I have a very sensitive tummy (besides a prominent one), and can’t gorge on food as much as I would like to. But when in Portugal for a Trafalgar Tours familiarisation trip, I found that the food here was heaven-sent. Spanish cuisine seems to get all the accolades but I find Portuguese cuisine more than able to hold its own. So I ate like a horse!
Speaking of horses, at our last stop along the beautiful cork region of Alentejo – a stud farm, Coudelaria Brito Paes – we had an amazing Be My Guest lunch spread.
At the Coudelaria Brito Paes, the chicken with mustard, cream and vegetables was very much appreciated.
Right at the very first stop, in Lisbon, we were already primed by tour director Pedro Pinto to expect a vegetable soup as the first dish. Normally, it’s kale soup but because pumpkin was in season, it was pumpkin soup at every stop. This soup was more carrot-based, though, with toasted almonds in the mix. The main course was a tasty chicken served with mustard, cream and vegetables. I think each of us had not just seconds but thirds as well, and all but polished off the freshly baked homemade bread. Pedro did say that it was Portuguese custom to not shy away from asking for seconds, even at restaurants.
My favourite dish on this trip was the famous black pork cheeks served with potatoes, at Cafe Alentejo in Evora. Just the right amount of fat and so tender. My grin complemented that of Asian Food Channel’s Sarah Benjamin who was also on the trip with us.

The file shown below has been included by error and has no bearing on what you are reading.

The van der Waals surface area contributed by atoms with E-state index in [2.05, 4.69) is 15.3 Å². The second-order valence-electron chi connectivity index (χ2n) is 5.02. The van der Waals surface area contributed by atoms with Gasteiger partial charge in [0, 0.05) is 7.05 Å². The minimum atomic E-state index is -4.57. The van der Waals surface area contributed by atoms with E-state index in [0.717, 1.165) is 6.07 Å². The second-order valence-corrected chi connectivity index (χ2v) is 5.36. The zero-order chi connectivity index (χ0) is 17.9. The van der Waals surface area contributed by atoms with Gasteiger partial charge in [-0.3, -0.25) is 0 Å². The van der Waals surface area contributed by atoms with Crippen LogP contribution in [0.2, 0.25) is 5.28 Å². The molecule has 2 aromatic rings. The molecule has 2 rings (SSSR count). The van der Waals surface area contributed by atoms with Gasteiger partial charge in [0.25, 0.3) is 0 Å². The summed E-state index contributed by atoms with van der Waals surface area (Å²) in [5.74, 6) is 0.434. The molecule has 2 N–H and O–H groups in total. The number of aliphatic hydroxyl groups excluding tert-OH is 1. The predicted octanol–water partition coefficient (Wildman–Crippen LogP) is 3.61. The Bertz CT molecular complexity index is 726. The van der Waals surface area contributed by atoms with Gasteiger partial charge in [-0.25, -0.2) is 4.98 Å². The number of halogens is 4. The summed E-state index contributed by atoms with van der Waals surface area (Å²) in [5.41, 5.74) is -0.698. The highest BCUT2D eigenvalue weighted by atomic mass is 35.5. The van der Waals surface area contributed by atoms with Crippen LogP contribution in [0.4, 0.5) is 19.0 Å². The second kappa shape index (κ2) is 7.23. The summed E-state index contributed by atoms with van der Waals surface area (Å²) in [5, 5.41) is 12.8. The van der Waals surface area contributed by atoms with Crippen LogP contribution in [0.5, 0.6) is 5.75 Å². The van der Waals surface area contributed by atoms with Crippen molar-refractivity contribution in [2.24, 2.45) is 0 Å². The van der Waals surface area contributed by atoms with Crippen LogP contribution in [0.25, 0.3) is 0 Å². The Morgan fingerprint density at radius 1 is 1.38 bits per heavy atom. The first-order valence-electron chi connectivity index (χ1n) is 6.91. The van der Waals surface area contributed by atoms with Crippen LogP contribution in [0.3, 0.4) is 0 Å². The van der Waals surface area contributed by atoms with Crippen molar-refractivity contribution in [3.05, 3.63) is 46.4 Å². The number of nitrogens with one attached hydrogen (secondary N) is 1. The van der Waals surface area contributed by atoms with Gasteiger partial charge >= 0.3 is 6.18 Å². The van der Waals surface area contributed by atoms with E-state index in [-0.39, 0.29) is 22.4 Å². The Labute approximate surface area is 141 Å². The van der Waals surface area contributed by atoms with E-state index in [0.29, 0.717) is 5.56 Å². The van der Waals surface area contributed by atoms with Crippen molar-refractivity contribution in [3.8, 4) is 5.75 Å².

The exquisite black pork cheeks served with potatoes (bottom dish) at Cafe Alentejo.
Can you imagine a backdrop of the famous Douro Valley while having lunch in a vineyard at the Quinta de Marrocos Winery? This was followed by a tour of the wine-making process.
For dessert, you can’t go wrong with the famous Pasteis de Belem, a version of the natas tart also called the Portuguese custard tart (they’re nothing like the ones here in Malaysia or even Macau). This one is found in Belem in Lisbon but each region has its own special versions. It was heavenly! When the hotel we stayed at on our last night in Portugal served it for breakfast, you should have seen us piling them up.
There were many special surprise treats (a Trafalgar trademark) throughout the journey (and you might have your tour director serving it up in the coach itself) but I was very taken with the boleima (flaky cinnamon apple and ginger Jewish pastry of the Alentejo region) that we had with piping hot coffee at Castelo de Vide.
The famous Pastis de Belm against the backdrop of another famous sight, Jernimos Monastery.
Serving up a treat, a local dessert called boleima at Castelo de Vide. Percebes (goose barnacles) is a must-try when youre in Porto.
A favourite delicacy of the Portuguese which you can get easily in Porto is percebes (goose barnacles), which are briny like oysters and expensive.
In Porto, you get the best choices of port wine named after the region. At the famous Sandeman, we were taken on an informative tour of the cellars by a guide all dressed up in the logo get-up a la Zorro. This ended with a very pleasing sampling of the three different varieties – the white, ruby (the one most are familiar with) and the tawny – all very reasonably priced.
The three different types of port wine – (from left) white, ruby and tawny.
Our guide at Sandeman in Porto in his Zorro-ish get up which is actually the logo for the brand. The beautiful and enticing gardens of the Mateus Palace.
You can pick up another famous wine, the distinctive Mateus rose wine, after travelling from Porto to Guimarães heading to Viseu at the stunning Mateus Palace, which has equally spectacular gardens.
Time to pop open that bottle of port!